Student Stress: COVID-19

by Carol Kocivar | March 27, 2020 | 2 Comments
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What Does Stress Look Like?

A new schedule. Restricted access to friends. Living in close quarters. With schools closed it’s tough for students to adjust. Now add the disappointment of cancelling the school dance, concerns about college applications, and sports and school clubs closing down…

Click to view CDC factsheet

It’s no wonder some kids are having a hard time. But what you may also be seeing is stress — not exactly related to the new schedule and restrictions but to how our world has changed because of the pandemic.

Students show stress in different ways at different ages. The Centers for Disease Control and Prevention (CDC) gives examples of what to look for and how to help.

Talking to Kids about the Pandemic

Giving your children age-appropriate accurate information about COVID-19 is important in addressing the fears and stress they are feeling. Like grownups, they may be worried that they will get the virus or that members of their family will become ill. The CDC recommends:

  • Talk. "Share facts about COVID-19 in a way that your child or teen can understand."
  • Feel. "Let them know it is ok if they feel upset. Share with them how you deal with your own stress so that they can learn how to cope from you."
  • Empathize. "Children may misinterpret what they hear and can be frightened about something they do not understand. Limit your family’s exposure to news coverage of the event, including social media."
  • Keep routines. "Try to keep up with regular routines. If schools are closed, create a schedule for learning activities and relaxing or fun activities." (See Ed100 blog Learning at Home, 2020)
  • Be a role model. "Take breaks, get plenty of sleep, exercise, and eat well. Connect with your friends and family members."

This video from the the Child Mind Institute offers practical strategies about how to successfully have that talk with your children. Among the tips: Don't be afraid to discuss the virus. Focus on what you can do to be safe.

The Child Mind Institute also provides Facebook Live video chats with expert clinicians (7:00am and 1:30pm Pacific time) and Daily tips for parenting during the crisis, via email.

Finding the right words to use with children in times of stress can be hard. Language for Parents During Times of Worry offers these suggestions: Use words such as “I Care” or “I notice” or “How Can I Help?" Crucially: after you ask a question, listen.

Give Kids Tools to Take Control

Child trauma experts at the Child Trends and the Child Trauma Training Center at the University of Massachusetts say having a sense of control is important in times of fear. Children can do this by helping themselves:

"For example, children can help by following safety guidelines (e.g., washing their hands), preparing for home confinement (e.g., helping to cook and freeze food), or volunteering in the community (e.g. ... sharing extra supplies with a neighbor)."

Parents can explain how and when to wash hands, why you should cough into your elbow and why it is important to keep a distance away from others.

The Brain Pop Coronavirus site for older kids can help with this message. It includes quizzes, extra readings and worksheets.

Another way to give older kids a sense of control is to enlist them in forming and refining safe habits. For example, safe handling of groceries involves new procedures. This popular video from the CDC suggests that you imagine what you would do if your groceries came from the store covered in glitter.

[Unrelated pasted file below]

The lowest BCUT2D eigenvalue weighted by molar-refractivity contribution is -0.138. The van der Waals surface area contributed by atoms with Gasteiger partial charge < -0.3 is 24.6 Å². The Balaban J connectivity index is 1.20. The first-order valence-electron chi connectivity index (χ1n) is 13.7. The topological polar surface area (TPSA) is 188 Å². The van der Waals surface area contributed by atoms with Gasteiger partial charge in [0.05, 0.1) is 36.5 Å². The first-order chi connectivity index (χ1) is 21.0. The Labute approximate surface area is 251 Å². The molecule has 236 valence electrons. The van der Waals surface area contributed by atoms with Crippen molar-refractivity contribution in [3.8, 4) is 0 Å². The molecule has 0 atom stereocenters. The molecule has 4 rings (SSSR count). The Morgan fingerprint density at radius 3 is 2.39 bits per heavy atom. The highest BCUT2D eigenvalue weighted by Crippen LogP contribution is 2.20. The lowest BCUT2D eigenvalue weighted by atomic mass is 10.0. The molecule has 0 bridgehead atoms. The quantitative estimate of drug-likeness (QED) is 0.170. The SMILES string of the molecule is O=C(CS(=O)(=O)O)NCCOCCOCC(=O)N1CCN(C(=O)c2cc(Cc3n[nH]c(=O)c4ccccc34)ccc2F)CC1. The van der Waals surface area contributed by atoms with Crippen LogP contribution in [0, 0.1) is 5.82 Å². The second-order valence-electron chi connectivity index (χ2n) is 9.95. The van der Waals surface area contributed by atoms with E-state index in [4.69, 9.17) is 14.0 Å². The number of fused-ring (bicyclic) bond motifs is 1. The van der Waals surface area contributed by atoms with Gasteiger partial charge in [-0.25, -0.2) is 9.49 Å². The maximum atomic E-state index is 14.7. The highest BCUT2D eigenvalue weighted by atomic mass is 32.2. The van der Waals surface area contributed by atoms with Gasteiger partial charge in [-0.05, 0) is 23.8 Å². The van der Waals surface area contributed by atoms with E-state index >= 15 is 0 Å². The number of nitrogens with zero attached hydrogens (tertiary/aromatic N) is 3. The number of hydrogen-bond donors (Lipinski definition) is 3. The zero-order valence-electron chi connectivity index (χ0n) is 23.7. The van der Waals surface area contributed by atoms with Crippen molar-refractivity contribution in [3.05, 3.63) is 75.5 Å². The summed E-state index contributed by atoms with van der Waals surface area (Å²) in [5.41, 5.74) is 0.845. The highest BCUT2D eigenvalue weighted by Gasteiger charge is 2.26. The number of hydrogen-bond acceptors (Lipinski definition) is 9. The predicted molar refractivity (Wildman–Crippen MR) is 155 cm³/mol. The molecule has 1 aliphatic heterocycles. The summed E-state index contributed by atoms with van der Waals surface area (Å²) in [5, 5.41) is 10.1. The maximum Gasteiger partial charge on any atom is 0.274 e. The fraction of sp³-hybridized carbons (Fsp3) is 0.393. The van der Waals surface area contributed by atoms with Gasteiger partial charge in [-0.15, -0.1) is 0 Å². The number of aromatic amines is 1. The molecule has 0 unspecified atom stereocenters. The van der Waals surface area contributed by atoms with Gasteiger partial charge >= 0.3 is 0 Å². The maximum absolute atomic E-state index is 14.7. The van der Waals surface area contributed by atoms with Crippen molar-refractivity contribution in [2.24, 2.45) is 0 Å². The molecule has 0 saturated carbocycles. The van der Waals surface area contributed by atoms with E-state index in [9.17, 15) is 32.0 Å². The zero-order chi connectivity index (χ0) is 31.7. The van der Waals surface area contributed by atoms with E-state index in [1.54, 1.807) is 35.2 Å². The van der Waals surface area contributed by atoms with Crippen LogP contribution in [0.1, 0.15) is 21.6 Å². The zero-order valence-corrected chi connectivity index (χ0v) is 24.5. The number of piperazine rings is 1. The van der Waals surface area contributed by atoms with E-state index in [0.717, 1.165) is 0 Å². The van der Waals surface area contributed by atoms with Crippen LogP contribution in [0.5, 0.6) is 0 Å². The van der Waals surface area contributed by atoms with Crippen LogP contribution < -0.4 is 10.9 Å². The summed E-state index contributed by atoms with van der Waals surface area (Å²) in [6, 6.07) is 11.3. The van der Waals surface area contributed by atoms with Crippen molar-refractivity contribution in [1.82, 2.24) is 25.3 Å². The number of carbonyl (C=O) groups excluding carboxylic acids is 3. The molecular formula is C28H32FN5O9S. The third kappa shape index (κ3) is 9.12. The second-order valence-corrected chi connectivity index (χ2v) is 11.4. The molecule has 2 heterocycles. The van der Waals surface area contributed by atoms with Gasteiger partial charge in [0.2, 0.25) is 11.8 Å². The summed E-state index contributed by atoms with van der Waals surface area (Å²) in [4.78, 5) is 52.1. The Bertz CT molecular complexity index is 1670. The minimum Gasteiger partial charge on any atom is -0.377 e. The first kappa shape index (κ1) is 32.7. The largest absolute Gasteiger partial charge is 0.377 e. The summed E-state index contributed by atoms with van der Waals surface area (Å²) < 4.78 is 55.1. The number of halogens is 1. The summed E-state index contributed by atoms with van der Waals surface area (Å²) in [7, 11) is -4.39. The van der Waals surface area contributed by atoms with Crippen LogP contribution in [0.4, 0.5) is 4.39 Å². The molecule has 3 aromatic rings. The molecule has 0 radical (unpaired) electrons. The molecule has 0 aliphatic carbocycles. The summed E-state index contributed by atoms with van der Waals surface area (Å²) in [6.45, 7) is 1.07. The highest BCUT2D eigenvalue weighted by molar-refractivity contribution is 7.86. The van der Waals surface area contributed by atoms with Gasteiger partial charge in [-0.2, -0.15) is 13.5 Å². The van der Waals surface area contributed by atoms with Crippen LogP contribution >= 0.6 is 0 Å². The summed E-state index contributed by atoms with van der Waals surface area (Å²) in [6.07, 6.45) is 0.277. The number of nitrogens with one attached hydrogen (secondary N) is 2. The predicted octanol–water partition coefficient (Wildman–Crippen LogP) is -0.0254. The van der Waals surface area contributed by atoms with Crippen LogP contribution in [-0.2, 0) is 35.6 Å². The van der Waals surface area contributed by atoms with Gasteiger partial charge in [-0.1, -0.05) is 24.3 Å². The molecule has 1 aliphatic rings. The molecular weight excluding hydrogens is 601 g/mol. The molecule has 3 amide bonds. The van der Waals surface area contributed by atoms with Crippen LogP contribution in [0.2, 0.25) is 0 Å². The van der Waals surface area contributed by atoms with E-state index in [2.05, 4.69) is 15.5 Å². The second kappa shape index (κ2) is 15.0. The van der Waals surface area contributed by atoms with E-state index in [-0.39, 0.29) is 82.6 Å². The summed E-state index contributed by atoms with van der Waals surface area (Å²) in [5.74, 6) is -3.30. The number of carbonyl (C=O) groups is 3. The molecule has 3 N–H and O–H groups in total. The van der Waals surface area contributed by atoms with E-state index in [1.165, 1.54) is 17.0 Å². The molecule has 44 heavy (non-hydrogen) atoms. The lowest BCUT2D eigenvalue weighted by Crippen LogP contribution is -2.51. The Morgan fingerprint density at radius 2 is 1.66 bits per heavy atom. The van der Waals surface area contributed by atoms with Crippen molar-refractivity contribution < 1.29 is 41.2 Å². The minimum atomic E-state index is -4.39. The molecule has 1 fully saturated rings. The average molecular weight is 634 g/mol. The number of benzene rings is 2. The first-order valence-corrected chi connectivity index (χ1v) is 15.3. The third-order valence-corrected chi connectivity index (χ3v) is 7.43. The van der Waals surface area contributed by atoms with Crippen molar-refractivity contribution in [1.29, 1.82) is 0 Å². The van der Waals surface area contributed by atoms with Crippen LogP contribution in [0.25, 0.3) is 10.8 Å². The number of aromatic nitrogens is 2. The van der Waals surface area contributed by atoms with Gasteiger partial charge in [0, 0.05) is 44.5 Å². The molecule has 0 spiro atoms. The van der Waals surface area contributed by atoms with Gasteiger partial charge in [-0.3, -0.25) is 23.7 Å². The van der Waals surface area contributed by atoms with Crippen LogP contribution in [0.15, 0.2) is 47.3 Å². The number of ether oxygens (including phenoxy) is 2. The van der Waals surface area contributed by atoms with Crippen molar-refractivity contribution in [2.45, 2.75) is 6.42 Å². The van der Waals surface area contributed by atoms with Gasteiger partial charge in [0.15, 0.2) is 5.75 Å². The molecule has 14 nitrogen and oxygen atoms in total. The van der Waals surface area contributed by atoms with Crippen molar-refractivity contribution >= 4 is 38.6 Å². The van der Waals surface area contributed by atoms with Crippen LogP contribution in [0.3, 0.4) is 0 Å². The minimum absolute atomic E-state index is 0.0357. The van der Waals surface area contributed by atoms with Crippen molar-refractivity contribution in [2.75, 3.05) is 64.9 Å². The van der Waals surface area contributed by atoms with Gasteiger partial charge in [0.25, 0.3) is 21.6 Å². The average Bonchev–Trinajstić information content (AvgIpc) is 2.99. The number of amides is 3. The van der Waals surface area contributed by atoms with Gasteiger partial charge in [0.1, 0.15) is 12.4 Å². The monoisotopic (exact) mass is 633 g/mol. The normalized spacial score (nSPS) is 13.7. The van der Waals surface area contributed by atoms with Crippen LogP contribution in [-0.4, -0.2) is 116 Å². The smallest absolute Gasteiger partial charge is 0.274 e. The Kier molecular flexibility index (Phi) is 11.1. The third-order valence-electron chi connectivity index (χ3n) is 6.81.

If you have more technical questions about the virus, Boston Children's Hospital offers a short video by Dr. Kristen Moffitt, an expert on infectious disease. The video, which addresses medical questions about the new coronavirus in babies and children, is suitable to share with late elementary students as well as middle and high school students.

What's Age Appropriate?

The Parent Guide from the National Association of School Psychologists and the National Association of School Nurses includes examples of age appropriate conversations. They vary from simple explanations for elementary school students to helping direct high school students to reliable sources of information.

Additional Resources

For Parents

Guidance for Parents Experiencing Stress over COVID-19 from the American Academy of Pediatrics recommends parents seek help for themselves, and use positive discipline techniques like time outs, redirection and reinforcement of good behaviors

The Guide to Well-Being During Coronavirus from the Greater Good Science Center at UC Berkeley provides a variety of articles on well-being.

Many school districts provide School Wellness Centers when school is open. You might want to check with your own district to find out what services, if any, are still available through distance learning.


For those wanting to listen to basic information in both English and Spanish, check out Coronavirus (COVID-19): How to Talk to Your Child.

You can find a variety of multilingual resources on the Coronavirus here.

Spanish-language info about COVID-19 from the CDC here.

For Students

Meditation Apps for Kids from Common Sense Media

Apps to Help with Mental Health from Common Sense Media

Coping After a Disaster A Ready Wrigley activity book for children age 3-10

Be well. Be Safe.

Questions & Comments

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user avatar
jroubanis April 1, 2020 at 11:50 am
Sometimes we as parents intuitively know that it is right to share with our children facts about a scary issue, but having this confirmation boosts confidence...which is especially important when we, as parents, are feeling a little shaky. Thanks Carol for this timely article!
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